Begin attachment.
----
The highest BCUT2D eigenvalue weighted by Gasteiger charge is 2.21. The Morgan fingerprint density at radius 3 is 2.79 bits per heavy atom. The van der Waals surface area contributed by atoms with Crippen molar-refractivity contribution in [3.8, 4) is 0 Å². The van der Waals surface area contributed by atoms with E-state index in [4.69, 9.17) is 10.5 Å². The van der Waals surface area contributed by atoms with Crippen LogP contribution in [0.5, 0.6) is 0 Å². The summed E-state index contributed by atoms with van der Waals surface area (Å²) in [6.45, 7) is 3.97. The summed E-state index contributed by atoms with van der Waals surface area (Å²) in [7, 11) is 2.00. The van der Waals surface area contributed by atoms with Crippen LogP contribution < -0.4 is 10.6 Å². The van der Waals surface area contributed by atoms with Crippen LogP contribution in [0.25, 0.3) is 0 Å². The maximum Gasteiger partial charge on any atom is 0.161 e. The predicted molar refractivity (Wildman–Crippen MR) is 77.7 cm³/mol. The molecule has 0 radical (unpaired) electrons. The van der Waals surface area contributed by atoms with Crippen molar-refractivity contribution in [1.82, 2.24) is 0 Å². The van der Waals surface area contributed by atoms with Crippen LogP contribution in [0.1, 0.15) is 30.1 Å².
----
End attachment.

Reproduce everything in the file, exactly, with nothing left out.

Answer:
The highest BCUT2D eigenvalue weighted by Gasteiger charge is 2.21. The Morgan fingerprint density at radius 3 is 2.79 bits per heavy atom. The van der Waals surface area contributed by atoms with Crippen molar-refractivity contribution in [3.8, 4) is 0 Å². The van der Waals surface area contributed by atoms with E-state index in [4.69, 9.17) is 10.5 Å². The van der Waals surface area contributed by atoms with Crippen LogP contribution in [0.5, 0.6) is 0 Å². The summed E-state index contributed by atoms with van der Waals surface area (Å²) in [6.45, 7) is 3.97. The summed E-state index contributed by atoms with van der Waals surface area (Å²) in [7, 11) is 2.00. The van der Waals surface area contributed by atoms with Crippen LogP contribution < -0.4 is 10.6 Å². The van der Waals surface area contributed by atoms with Crippen LogP contribution in [0.25, 0.3) is 0 Å². The maximum Gasteiger partial charge on any atom is 0.161 e. The predicted molar refractivity (Wildman–Crippen MR) is 77.7 cm³/mol. The molecule has 0 radical (unpaired) electrons. The van der Waals surface area contributed by atoms with Crippen molar-refractivity contribution in [1.82, 2.24) is 0 Å². The van der Waals surface area contributed by atoms with Crippen LogP contribution in [0.1, 0.15) is 30.1 Å².